Almost a year on since the move to emergency remote teaching, students and academics alike have hit peak screen fatigue. With both live classes and self-paced study happening online, how can we support students to engage in learning experiences that extend past the screen and into the real world?
This was the central concern behind Creative Practices and Methods, a postgraduate subject co-designed by Dr Barbara Doran (School of Transdisciplinary Innovation) and the Postgraduate Learning Design Team. In this subject, students build their ‘creative fitness’ by regularly experimenting with creative practices and tools across many professional domains and reflecting on which creative modes they work best in.
Part of the ground-breaking Masters of Creative Intelligence and Strategic Innovation, this subject’s cohort was made up of busy professionals who are balancing learning around full-time jobs and want to directly apply what they learn in the workplace while studying. To meet these learners needs, we designed the Canvas site for Creative Practices and Methods around three principles: Personalized learning pathways, on-the-go learning, and a community of practice.
Personalised learning pathways
After a short onboarding module which introduces students to several frameworks for reflecting on their creative experiences, students begin trying new creative techniques and recording their results in a paper or digital journal. By organizing the remaining modules into suites of thematically similar techniques, students were essentially given a toolkit to explore and choose techniques from on a weekly basis. With a range of text-based, visual, and kinesthetic exercises each week, students could pick the techniques which match their preferred learning modality.
This consistent yet flexible structure was well-received by students, as evident in academic/student feedback.
There was a nice filling of gaps between the different exercises each student chose which made for good sandpit sessions and cross pollination of ideas… 100% said they would like to go back and do the others!Barbara Doran
The course structure was fun, with the weekly formal sessions being more discussion, engagement and insights from learnings done in the pre-work. Tools and methods were clear and straightforward to apply with applications both at work and in future subjects.Student
All of the course’s learning materials were adapted by the Postgraduate Learning Design Team to be just as enjoyable to experience from a mobile device as they would be on a desktop computer. This was important because many of the creative methods and practices introduced in the course involve observing or taking action out in the world, where taking a computer would detract from the learning experience. By consistently formatting the activity associated with each creative technique, students could easily identify what they need to do on each page, and ditch the home study to complete the course from their phone when and where they want to.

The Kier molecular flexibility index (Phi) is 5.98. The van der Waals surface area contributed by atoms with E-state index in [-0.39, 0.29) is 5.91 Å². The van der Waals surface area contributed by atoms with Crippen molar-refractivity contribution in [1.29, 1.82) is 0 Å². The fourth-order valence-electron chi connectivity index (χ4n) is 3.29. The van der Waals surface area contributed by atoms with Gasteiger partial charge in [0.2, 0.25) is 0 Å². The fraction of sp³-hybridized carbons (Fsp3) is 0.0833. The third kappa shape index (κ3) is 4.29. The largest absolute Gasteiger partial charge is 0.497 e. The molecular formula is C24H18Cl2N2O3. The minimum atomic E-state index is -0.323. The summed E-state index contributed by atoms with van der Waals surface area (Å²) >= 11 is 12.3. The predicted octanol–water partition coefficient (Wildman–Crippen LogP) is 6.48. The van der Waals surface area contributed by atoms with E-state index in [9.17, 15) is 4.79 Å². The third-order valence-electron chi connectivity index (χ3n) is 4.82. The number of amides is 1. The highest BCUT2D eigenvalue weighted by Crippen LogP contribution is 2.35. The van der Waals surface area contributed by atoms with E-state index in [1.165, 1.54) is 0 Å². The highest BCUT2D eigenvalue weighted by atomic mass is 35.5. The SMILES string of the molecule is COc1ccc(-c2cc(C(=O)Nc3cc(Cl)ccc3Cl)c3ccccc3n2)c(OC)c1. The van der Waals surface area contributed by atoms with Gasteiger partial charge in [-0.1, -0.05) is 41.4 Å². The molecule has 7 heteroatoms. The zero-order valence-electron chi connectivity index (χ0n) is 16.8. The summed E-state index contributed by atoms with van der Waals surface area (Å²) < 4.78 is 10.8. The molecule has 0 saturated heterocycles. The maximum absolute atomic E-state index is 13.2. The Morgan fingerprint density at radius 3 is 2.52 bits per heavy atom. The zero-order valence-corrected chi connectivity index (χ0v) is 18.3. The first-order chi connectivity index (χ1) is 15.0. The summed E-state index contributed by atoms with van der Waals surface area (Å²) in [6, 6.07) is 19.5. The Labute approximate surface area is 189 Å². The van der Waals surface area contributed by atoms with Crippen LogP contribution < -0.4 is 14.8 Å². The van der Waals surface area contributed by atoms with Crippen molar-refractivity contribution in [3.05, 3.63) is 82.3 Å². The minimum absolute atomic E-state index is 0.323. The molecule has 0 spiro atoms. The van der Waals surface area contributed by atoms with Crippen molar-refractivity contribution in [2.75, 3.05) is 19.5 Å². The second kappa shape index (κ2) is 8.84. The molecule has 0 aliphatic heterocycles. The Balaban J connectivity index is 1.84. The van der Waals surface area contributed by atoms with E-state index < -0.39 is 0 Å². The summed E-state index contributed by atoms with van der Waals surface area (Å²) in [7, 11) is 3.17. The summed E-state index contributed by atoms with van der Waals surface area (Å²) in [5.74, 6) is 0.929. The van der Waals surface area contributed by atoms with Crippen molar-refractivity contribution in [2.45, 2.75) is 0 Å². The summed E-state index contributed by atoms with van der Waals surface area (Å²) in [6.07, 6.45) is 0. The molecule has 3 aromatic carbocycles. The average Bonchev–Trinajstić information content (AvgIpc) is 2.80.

Community of practice
Being physically apart doesn’t mean you should have to learn on your own. The live and online ‘sandpit sessions’ for Creative Practices and Methods imbued an art-school mentality devoted to open sharing and generous feedback between peers. By coming together and sharing their creative outputs and reflections, students got the opportunity to see how others applied the creative techniques and developed an appreciation for the different creative personalities each of us inhabit.
Students have been able to extend this community of practice into their own work contexts:
For me, the course reminded me of the everyday senses, objects and experiences that can be so easy to overlook, but such a rich source of creative inspiration to build your creative practice, or introduce more creativity into how you operate. I now incorporate some of the exercises into my practice, and feel more attuned to how creativity works for me (or how I work for it…) in my work.Student
One of our key learnings from designing this course is that online learning doesn’t mean always sitting in front a of a computer. Like all good learning, it can take you out into the world to actively explore, observe, apply, experiment, collaborate.
Dr Doran and the Postgraduate Learning Design Team are now preparing to launch a microcredential version of this course for public enrolment – Creative Intelligence Catalyser. If you are interested in learning more about this microcredential, visit the enrolment page on UTS Open.